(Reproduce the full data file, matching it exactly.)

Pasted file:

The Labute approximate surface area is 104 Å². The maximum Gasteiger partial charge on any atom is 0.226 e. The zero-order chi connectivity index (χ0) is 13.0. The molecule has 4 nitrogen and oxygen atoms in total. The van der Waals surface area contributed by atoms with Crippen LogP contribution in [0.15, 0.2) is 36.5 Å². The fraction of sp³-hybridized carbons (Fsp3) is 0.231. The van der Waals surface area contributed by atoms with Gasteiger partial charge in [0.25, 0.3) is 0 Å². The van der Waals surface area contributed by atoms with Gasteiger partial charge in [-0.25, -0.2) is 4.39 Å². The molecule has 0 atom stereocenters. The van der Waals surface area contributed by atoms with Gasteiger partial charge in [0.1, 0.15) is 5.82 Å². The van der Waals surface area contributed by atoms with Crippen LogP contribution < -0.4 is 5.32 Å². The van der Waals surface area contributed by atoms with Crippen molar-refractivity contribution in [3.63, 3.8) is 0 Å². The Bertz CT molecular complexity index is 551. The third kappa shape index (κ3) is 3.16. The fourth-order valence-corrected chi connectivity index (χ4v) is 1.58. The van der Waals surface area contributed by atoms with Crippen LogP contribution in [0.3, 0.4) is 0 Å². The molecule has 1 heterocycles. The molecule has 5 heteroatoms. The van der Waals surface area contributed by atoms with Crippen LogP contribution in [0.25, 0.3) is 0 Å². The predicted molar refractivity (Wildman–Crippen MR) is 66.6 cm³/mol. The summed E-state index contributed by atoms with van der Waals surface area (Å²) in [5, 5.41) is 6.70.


The Labute approximate surface area is 104 Å². The maximum Gasteiger partial charge on any atom is 0.226 e. The zero-order chi connectivity index (χ0) is 13.0. The molecule has 4 nitrogen and oxygen atoms in total. The van der Waals surface area contributed by atoms with Crippen LogP contribution in [0.15, 0.2) is 36.5 Å². The fraction of sp³-hybridized carbons (Fsp3) is 0.231. The van der Waals surface area contributed by atoms with Gasteiger partial charge in [0.25, 0.3) is 0 Å². The van der Waals surface area contributed by atoms with Gasteiger partial charge in [-0.25, -0.2) is 4.39 Å². The molecule has 0 atom stereocenters. The van der Waals surface area contributed by atoms with Gasteiger partial charge in [0.1, 0.15) is 5.82 Å². The van der Waals surface area contributed by atoms with Crippen LogP contribution < -0.4 is 5.32 Å². The van der Waals surface area contributed by atoms with Crippen molar-refractivity contribution in [3.63, 3.8) is 0 Å². The Bertz CT molecular complexity index is 551. The third kappa shape index (κ3) is 3.16. The fourth-order valence-corrected chi connectivity index (χ4v) is 1.58. The van der Waals surface area contributed by atoms with Crippen LogP contribution in [0.3, 0.4) is 0 Å². The molecule has 1 heterocycles. The molecule has 5 heteroatoms. The van der Waals surface area contributed by atoms with Crippen LogP contribution in [0.25, 0.3) is 0 Å². The predicted molar refractivity (Wildman–Crippen MR) is 66.6 cm³/mol. The summed E-state index contributed by atoms with van der Waals surface area (Å²) in [5, 5.41) is 6.70.